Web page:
Pet Road Tests > Dogs
Breed: Cavalier King Charles Spaniel
Temperament: loyal, friendly
Lifespan: 10-12 years
Recommended for: families, young children, older adults
One of the consistent top performers in Burke's Backyard's best dogs list is also one of Australia's most popular pedigreed breeds.
The Cavalier King Charles Spaniel was deliberately bred as a companion dog and has fulfilled its life's work admirably.
Appearance: With a sweet rounded face, big brown eyes and soft floppy ears the Cavalier is the ultimate "cute" dog. They are small, reaching only 31-33cm (12-13") and weighing 5-8kg (8-10lb). There are four colours, Blenheim (chestnut and white), Tri-colour (black, white and tan), black and tan, and ruby (solid red). They shouldn't be confused with the King Charles Spaniel, a dog with a shorter snout and is more reserved in nature.
Temperament: Known for their beautiful temperaments, Cavaliers are affectionate and compliant, tolerant of children and come highly recommended by many vets. Dr Rob Zammit especially recommends them for families with children unfamiliar with dogs.
Health: Choose your breeder carefully when buying a pup. Responsible breeders are screening parents to eliminate known genetic problems such as luxating patellas (slipping kneecaps), eye defects and congenital heart problems. Heart Mitral valve disease (MVD) is both a congenital disease and is inherited in certain lines of Cavaliers. Sadly, some people seem less concerned with diseases and more concerned with selling puppies.
Space/Housepet potential: The Cavalier makes an ideal housepet, being small, quiet and unobtrusive. They are said to be easily house-trained and do not need a big backyard. A regular walk, however, is recommended.
Ideal owner: Cavaliers appeal to older people and young families alike, and are adaptable enough to fit in either situation. They need affection and may fail to thrive if kept outdoors. Puppies may be injured if left unsupervised with children under three years.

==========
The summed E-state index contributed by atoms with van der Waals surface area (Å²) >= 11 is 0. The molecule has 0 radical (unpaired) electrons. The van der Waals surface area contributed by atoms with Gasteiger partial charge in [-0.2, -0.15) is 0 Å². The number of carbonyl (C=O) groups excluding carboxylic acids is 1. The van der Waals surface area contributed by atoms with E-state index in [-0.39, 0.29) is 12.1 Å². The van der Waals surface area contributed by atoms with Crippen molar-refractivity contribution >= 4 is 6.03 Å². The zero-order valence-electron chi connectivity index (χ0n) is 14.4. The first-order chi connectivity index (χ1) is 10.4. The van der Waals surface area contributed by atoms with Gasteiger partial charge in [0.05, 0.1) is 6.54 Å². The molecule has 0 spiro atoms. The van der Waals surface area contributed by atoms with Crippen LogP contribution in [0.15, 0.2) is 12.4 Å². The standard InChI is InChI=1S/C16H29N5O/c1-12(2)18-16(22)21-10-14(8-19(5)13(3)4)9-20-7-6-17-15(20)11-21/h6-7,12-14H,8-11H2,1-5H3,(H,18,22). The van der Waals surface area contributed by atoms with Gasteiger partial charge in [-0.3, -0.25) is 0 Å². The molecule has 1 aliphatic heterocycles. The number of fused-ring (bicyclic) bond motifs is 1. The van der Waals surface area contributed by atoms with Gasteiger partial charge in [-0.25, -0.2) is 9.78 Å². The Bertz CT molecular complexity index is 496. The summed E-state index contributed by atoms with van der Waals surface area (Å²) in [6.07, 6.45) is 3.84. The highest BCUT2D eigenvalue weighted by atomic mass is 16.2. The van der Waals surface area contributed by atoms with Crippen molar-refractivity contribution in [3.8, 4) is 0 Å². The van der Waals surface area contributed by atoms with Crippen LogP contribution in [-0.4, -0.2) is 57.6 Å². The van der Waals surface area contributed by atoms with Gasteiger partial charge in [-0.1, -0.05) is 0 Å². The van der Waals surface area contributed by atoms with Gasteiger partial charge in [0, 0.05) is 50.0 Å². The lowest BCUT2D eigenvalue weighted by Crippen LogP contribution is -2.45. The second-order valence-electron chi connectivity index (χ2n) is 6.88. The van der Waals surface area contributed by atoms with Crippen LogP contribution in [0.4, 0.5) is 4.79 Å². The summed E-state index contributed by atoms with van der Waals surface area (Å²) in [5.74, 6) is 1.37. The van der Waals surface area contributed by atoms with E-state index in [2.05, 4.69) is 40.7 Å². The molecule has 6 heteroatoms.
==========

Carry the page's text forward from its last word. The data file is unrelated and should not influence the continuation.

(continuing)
Grooming: The Cavalier needs bathing and a good brush for 15-20 minutes each week. When coming out of winter, hair may be shed onto furnishings. The drop ears should be wiped clean and checked regularly to avoid infections.
History: Small spaniels have been favourites for many centuries with those people rich enough to keep a dog simply for pleasure, and not one that had to earn its keep. While it wasn't until the 1940s that Cavaliers were registered as a breed in their own right, they have had a rapid - and many would say deserved - rise in popularity to be Australia's 6th-most popular pedigreed breed.
To find up-to-date contacts for breeders, contact the following organisations. The Australian National Kennel Council (ANKC)
Phone: 1300 728 022 (NSW only) or (02) 9834 3022
Fax: (02) 9834 3872
Phone: (03) 9788 2500
Fax: (03) 9788 2599
Phone: (02) 6241 4404 - Fax: (02) 6241 1129.
Phone: (08) 9455 1188
Fax: (08) 9455 1190
Phone: (08) 8349 4797
Canine Control Council of Queensland
Phone: (07) 3252 2661
Fax: (07) 3252 3864
Tasmanian Canine Association
Phone: (03) 6272 9443
Fax: (03) 6273 0844
Phone: (08) 8984 3570
Fax: (08) 8984 3409
The Australian National Kennel Council (ANKC)
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